Mistletoe has cardio-active properties that can strengthen the pulse and regulate the heart rate while simultaneously dilating the blood vessels, thus lowering the blood pressure. This alleviates symptoms related to high blood pressure such as headaches and dizziness. However, from the literature, it is not entirely clear in which form Mistletoe should be administered for this effect. Some sources claim that the cardio-active principle is only effective if applied by injection, while others recommend standard teas, tinctures, and extracts. One source states that the active constituents are destroyed by heat and should be extracted by means of a cold infusion. In recent years another interesting property of Mistletoe has caught the interest of science:  its cancer-fighting properties. Mistletoe is now regularly used as an anti-tumor agent in naturopathic cancer treatment,

Culpeper says:

‘The Birdlime doth mollifie hard Knots, Tumors, and Impostumes, ripeneth and discusseth them; and draweth forth thick as well as thin Humors from the remote places of the Body, digesting and separating them’

Recent research has confirmed Mistletoe’s cytotoxic properties in vitro and to some degree in vivo. It also stimulates the immune system response thus increasing the white blood cell count. Both of these properties have brought Mistletoe into focus as a candidate for Cancer and Aids research, which has lead to the development of a Mistletoe drug used in chemotherapy. Studies have shown both equal and better survival rates in patients treated with certain Mistletoe preparations compared to standard chemotherapy drugs. Most importantly, perhaps, the patients who had received the Mistletoe treatment have reported a better quality of life than the control group who had received standard chemotherapy. Mistletoe does not produce nausea and hair loss associated with other cytotoxic chemotherapy agents. However, a possible negative side effect of subcutaneous treatment is a local infection at the site of injection. For detailed study results check out:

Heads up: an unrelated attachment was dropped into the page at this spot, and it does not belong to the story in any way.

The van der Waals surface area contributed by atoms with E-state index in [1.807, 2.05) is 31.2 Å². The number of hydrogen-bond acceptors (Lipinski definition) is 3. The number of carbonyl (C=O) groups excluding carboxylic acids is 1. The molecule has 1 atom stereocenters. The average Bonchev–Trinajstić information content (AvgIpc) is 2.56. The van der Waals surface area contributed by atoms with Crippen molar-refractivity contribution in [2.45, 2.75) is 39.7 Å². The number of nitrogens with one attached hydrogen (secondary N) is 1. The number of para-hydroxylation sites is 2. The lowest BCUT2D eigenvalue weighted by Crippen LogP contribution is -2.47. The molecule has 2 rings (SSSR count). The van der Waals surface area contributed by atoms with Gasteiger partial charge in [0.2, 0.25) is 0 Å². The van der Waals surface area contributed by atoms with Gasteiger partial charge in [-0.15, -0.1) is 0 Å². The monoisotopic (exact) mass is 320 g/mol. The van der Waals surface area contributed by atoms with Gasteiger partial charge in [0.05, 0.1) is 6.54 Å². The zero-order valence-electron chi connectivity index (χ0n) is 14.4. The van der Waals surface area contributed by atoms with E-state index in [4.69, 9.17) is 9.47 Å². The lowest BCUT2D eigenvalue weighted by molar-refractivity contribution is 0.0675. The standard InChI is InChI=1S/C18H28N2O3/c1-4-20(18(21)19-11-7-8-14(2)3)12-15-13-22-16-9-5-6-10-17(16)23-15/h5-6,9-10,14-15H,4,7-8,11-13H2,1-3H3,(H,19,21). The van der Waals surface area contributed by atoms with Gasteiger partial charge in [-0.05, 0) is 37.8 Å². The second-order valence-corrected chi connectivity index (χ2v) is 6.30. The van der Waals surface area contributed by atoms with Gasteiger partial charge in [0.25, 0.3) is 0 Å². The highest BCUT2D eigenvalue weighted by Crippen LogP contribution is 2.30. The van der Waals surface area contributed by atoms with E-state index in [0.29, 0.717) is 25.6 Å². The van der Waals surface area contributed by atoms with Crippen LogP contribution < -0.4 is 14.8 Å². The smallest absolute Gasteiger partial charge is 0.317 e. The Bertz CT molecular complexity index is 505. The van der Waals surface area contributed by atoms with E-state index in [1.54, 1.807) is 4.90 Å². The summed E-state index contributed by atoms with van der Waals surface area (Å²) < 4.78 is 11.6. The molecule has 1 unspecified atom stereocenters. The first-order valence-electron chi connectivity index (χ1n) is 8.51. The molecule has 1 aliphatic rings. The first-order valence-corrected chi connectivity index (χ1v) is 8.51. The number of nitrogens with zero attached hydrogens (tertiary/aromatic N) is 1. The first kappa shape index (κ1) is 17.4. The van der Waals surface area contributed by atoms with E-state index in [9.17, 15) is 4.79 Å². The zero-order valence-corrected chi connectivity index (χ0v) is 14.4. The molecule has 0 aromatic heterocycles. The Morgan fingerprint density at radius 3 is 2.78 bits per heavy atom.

Cancer therapy with phytochemicals: evidence from clinical studies

http://www.ncbi.nlm.nih.gov/pmc/articles/PMC4418057/

Mistletoe is also said to regulate digestive functions and able to cure chronic constipation, probably via a stimulating effect on the gall bladder and the metabolic rate in general.

Older sources also recommend it as a treatment for sterility and menstrual difficulties. This would make sense where such problems stem from underlying nervous system issues such as stress, tension, hysteria, or fear.

External Use: